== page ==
Based on George Bernard Shaw's 1913 Pygmalian and Gabriel Pascal's 1938 film, the Lerner and Loewe musical My Fair Lady gets a smart revival under Michael Arden's expert direction at Bay Street Theater. You know the story: a lowly flower seller, Eliza Doolittle, morphs from guttersnipe to goddess aided by the elocution lessons of one Henry Higgins and his sideman Pickering, to familiar songbook classics. But even in the best fairy tales, transformations have consequences both good and bad, as we learn from this thoroughly entertaining chestnut.
Especially coming from Shaw whose original work features his trademark philosophical discourse on class and morality, with neither the rich and well placed nor the poor and powerless any the superior. A sight to behold, Eliza sheds her rags and shines in rented jewels. Transformation complete, Eliza must now contemplate where exactly does she belong? In the end, she seems caught in the middle of two men of means who can't seem to live without her. My husband wanted to know, why not marry both? Simply: neither one is worthy, or anywhere near being her equal.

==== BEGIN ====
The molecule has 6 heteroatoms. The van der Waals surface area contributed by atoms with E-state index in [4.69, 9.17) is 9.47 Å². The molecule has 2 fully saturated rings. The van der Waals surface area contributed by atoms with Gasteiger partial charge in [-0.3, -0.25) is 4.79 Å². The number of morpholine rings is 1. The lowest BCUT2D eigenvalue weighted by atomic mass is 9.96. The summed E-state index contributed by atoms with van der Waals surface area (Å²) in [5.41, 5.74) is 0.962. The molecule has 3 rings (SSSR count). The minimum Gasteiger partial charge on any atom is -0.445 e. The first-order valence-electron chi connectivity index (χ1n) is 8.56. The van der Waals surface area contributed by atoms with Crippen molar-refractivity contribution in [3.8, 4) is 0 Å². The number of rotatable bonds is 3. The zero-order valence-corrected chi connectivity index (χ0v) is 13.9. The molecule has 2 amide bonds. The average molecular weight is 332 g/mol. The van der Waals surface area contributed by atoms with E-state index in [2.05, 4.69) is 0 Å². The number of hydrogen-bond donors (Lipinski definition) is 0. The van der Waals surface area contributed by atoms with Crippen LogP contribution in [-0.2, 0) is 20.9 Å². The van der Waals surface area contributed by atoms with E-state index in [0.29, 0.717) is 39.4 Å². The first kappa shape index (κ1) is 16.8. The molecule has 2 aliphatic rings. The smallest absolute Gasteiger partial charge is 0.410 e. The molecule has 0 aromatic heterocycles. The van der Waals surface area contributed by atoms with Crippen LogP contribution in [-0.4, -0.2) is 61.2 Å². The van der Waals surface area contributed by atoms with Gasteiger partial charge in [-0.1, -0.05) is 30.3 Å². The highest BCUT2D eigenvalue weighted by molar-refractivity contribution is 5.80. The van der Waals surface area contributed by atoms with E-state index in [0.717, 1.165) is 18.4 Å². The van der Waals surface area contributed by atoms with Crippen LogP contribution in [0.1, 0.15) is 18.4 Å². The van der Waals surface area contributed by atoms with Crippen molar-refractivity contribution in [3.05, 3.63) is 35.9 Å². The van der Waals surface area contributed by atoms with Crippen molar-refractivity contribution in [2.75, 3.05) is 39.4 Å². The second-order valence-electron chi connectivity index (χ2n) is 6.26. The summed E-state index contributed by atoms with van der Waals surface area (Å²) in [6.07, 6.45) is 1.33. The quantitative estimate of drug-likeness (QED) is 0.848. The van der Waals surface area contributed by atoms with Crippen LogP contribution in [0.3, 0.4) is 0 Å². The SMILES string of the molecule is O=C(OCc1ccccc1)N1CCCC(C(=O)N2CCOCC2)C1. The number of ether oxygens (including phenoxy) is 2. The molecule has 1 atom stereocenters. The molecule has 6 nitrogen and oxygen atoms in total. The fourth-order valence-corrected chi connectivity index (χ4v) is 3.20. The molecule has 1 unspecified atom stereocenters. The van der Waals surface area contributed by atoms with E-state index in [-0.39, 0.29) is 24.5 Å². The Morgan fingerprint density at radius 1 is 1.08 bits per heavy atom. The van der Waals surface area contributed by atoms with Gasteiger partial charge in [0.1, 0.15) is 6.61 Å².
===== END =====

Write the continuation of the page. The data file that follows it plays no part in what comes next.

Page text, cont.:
For all his erudition Henry Higgins (Paul Alexander Nolan, fresh from Bright Star on Broadway) is an obnoxious, narcissistic elitist, Freddy Eynsford-Hill (Bobby Conte Thornton with perhaps the most wonderful voice in the company) is simply a child man, even when he croons "On the Street Where You Live," a song that squarely situates him as a stalker. The music is, well, "loverly:" Accompanied by a pair of pianists, the first-rate ensemble delivers the signature songs: "With a Little Bit of Luck," "The Rain in Spain," and I Could Have Danced All Night."
In the supporting role of Eliza's father, ruddy-faced John O'Creagh is excellent, with speeches that most reflect Shaw's stance on social status. A common street drunk, he comes to rue the middle class' insistence upon morality, when, through the enterprise of Higgins, he has respectability dumped upon him. And as Higgins' mother Carole Shelley knows her son's shortcomings, not suffering fools gladly. The women are deliciously modern even when their circumstances put them in the second class. Kelli Barrett's Eliza is exceptional, and by suggesting her life to be a singular frontier that she herself will forge--(think Virginia Woolf's A Room of One's Own), she is Shaw's vision of the new woman.
A version of this post also appears on Gossip Central.